Which brings is to the biggest open question here, Trump's tweet.

The tweet admitted something we hadn't known for sure: That Trump knew Flynn was in legal jeopardy when he fired Flynn. That's significant because the day after Trump fired Flynn, he reportedly went to then-FBI Director James B. Comey and suggested Comey be lenient with Flynn. Trump said, “I hope you can let this go,” according to Comey's notes.

It wasn't reported publicly until a couple of days later that Flynn had misled the FBI in his interview with them in late January. So this seemed to be an admission that Trump made a pretty unmistakable suggestion about the direction an ongoing criminal matter of which he was clearly aware — in other words, another potential obstruction of justice.

As I noted Saturday, it wouldn't have been terribly surprising that Trump knew about Flynn being under investigation. Then-acting Attorney General Sally Yates had told White House counsel Don McGahn that Flynn had been interviewed by the FBI and had lied to the White House about his Russia contacts, though she said she didn't give McGahn details of Flynn's FBI interview. It was also possible Flynn himself knew and told Trump about what was going on. And why would Trump suggest leniency for Flynn if he didn't at least strongly believe Flynn was facing actual legal problems?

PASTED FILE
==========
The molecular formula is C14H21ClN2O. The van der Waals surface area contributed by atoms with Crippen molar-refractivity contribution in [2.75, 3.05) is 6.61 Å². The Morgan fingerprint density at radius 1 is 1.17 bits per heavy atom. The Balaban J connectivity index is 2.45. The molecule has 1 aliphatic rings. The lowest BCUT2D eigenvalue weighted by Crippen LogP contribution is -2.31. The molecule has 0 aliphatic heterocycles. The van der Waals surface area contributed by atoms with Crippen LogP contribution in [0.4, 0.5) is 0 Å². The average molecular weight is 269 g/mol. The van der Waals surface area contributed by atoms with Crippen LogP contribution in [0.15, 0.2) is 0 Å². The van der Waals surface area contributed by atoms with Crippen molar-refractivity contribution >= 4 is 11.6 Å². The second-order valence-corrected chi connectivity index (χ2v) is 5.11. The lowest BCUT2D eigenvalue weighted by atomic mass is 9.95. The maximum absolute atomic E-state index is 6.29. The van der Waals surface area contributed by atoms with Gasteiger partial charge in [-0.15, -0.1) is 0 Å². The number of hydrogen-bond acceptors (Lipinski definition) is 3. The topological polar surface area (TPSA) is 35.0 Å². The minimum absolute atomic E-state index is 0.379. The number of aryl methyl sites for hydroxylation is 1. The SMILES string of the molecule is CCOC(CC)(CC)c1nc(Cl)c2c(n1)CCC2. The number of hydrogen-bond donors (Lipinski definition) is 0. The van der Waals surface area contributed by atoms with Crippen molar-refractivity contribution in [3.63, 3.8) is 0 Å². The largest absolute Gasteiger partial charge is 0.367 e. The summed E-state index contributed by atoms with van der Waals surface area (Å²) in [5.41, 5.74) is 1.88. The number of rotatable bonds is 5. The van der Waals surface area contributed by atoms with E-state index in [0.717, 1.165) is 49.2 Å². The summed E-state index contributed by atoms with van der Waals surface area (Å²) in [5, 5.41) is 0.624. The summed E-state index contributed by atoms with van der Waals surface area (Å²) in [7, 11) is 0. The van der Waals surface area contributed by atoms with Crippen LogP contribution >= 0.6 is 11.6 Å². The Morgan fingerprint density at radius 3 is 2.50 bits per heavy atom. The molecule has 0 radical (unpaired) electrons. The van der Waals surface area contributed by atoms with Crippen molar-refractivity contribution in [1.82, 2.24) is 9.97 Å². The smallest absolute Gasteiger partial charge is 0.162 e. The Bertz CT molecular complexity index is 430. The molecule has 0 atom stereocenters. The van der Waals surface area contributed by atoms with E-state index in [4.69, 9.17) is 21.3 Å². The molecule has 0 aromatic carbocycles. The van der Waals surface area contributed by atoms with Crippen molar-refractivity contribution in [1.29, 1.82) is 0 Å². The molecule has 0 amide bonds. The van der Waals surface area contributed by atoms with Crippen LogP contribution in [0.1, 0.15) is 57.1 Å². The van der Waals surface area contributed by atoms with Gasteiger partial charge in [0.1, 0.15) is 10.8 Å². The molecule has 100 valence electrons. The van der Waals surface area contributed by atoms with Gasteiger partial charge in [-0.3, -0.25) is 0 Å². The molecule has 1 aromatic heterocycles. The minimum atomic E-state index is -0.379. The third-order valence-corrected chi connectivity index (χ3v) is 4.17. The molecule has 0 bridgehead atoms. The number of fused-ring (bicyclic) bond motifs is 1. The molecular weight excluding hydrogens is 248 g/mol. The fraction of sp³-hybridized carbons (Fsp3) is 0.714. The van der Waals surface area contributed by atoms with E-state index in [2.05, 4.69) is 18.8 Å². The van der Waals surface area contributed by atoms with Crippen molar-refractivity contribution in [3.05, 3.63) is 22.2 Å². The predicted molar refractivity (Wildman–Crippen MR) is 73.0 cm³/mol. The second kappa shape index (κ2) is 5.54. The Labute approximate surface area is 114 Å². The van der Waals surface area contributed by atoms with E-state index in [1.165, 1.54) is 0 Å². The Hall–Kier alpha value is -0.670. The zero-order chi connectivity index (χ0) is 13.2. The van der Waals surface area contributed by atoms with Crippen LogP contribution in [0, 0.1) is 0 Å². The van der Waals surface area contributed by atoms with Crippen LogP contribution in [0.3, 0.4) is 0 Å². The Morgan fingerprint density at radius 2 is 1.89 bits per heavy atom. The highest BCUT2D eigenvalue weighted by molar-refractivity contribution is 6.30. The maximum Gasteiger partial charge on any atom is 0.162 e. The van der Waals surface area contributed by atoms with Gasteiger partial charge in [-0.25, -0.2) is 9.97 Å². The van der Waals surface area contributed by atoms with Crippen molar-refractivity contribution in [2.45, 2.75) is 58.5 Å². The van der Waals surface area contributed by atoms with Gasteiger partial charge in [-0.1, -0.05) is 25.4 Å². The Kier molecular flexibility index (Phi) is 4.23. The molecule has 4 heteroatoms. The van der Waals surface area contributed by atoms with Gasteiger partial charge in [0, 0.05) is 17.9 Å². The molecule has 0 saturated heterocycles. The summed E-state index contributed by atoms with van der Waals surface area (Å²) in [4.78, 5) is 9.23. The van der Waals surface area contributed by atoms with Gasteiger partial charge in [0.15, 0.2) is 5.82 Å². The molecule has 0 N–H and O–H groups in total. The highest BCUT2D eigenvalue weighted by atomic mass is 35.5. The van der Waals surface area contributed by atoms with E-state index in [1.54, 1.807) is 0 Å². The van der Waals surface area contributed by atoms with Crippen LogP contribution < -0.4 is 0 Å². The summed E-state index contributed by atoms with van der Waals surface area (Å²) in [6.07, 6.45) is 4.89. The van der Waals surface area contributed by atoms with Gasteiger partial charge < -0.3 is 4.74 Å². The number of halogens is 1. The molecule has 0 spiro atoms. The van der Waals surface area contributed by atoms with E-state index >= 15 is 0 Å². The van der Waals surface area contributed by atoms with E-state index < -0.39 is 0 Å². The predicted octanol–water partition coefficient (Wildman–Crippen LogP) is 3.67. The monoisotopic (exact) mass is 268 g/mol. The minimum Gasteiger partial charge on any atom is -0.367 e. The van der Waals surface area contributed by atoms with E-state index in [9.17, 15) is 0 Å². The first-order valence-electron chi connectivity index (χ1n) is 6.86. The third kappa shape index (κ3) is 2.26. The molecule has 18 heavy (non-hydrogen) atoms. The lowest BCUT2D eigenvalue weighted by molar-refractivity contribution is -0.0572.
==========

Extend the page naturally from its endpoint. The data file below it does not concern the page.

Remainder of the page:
Still, the tweet seemed to put the White House on the record that Trump 100 percent knew about Flynn's investigation when he talked to Comey. And the White House quickly distanced itself, with Trump's personal lawyer, John Dowd, saying he drafted the tweet rather than Trump. Trump, meanwhile tweeted a denial that he had asked Comey to take it easy on Flynn. And now Dowd is even arguing publicly — rather remarkably — that a president cannot obstruct justice simply by virtue of being president.

In other words, the White House is clearly concerned about where this is leading and is trying to disassemble the puzzle that was put together by media reports, Trump's tweet and Comey's testimony. This is, at the least, something that has set off a panic.

Regardless of the ratio of smoke to gun here, what we seem to have is another possible piece of legitimate evidence that points in the same direction that previous alleged “smoking guns” have: toward obstruction of justice. There was Trump telling Lester Holt that Russia was on his mind when he fired Comey. There was The Washington Post's report that Trump had told Russian leaders in the Oval Office that firing Comey had taken pressure off him. There was Comey's testimony about Trump's Flynn request and Trump asking him for loyalty. There are all the times Trump seemed to want to call off the dogs on the Russia investigation — comments by Senate Intelligence Committee Chairman Richard Burr (R-N.C.) last week revealed another instance of that.

It all points pretty clearly to a president who was willing to at least hint (and strongly suggest) at how he wanted this Russia thing to go away — for both Flynn and perhaps by extension for him. Whether all of this evidence passes legal muster is the question that matters.